Abigail Klein Leichman
November 28, 2023

Dr. Hagai Levine worries about four-year-old Abigail Edan, who saw her parents murdered by Hamas terrorists before she was kidnapped to Gaza on October 7 and released on November 26.

He worries about 84-year-old Alma Avraham, deprived of essential medication for the seven weeks she was captive in Gaza.  

He worries about each of the remaining approximately 160 hostages, from the youngest baby to the oldest octogenarian.

But Levine isn’t just sitting around fretting. 

While national leaders are working out the difficult details of getting hostages released back to Israel, Levine is working out the difficult details of their medical care.  

Levine, chairman of the Israeli Association of Public Health Physicians, volunteered to head the medical team of the Hostages and Missing Families Forum established by the families of the approximately 240 abductees less than 24 hours after the deadly Hamas attacks and kidnappings of October 7.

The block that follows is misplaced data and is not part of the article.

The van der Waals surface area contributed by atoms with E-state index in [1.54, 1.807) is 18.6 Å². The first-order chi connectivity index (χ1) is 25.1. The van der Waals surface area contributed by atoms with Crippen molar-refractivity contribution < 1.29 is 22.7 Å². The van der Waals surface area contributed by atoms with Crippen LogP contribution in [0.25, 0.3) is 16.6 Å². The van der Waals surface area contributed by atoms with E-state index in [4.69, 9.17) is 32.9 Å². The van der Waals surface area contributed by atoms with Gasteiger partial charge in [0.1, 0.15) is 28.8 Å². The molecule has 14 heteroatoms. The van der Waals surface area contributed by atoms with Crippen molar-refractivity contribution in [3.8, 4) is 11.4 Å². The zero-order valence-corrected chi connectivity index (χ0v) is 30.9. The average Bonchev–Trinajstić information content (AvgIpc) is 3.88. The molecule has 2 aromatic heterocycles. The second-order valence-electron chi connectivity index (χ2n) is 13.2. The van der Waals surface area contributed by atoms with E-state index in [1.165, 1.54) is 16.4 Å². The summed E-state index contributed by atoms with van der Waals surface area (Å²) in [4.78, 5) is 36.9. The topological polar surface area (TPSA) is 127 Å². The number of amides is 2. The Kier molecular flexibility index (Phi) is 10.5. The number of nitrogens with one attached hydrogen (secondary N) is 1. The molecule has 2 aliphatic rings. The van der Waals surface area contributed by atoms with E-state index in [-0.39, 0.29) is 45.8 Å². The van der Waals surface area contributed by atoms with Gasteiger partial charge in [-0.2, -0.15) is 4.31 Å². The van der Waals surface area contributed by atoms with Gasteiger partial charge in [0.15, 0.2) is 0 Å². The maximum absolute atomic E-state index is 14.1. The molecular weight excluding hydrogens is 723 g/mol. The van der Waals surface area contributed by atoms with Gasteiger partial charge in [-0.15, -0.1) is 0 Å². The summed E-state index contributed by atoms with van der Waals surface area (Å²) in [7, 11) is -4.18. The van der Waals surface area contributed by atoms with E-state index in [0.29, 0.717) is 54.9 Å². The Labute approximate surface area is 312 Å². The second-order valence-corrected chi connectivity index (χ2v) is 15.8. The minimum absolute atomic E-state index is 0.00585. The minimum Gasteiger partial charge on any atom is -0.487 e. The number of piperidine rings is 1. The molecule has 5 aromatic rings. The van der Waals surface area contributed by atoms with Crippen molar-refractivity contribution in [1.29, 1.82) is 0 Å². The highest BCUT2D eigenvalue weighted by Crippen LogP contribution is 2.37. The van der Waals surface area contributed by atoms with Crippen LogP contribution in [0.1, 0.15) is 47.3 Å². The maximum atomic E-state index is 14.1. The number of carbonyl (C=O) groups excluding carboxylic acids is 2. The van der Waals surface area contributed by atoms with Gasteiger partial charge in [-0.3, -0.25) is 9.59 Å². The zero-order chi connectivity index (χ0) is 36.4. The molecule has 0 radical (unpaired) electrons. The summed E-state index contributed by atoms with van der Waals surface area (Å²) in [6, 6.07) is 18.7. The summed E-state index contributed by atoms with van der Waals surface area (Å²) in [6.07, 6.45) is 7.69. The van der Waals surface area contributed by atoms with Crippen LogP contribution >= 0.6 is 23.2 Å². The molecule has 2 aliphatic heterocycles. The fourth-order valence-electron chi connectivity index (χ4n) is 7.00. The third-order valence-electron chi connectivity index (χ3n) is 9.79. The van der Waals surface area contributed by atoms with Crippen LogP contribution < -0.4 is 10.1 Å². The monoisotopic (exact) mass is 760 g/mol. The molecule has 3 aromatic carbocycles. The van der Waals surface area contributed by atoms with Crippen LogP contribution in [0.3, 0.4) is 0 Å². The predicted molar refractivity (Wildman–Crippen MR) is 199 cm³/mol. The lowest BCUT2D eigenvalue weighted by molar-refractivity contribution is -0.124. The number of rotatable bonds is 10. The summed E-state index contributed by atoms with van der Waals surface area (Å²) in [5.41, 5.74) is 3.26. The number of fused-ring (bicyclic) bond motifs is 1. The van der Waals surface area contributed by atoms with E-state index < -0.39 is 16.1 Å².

“This is an unprecedented event,” says Levine.

“Hostages ranging from a nine-month-old baby to an 85-year-old woman with dementia and Parkinson’s were taken and held underground in inhumane conditions. Hamas did not allow them access to the Red Cross or connection with their families,” he says. 

“Very early on, we established a medical and resilience team with the aim of bringing them home now, safely, and protecting the health of the hostages and their families.”

The doctor leading freed hostages from darkness to light
Hostage Eitan Yahalomi is reunited with his mother on his return on Nov. 27, at the Kerem Shalom meeting point. Photo courtesy of the IDF Spokesperson.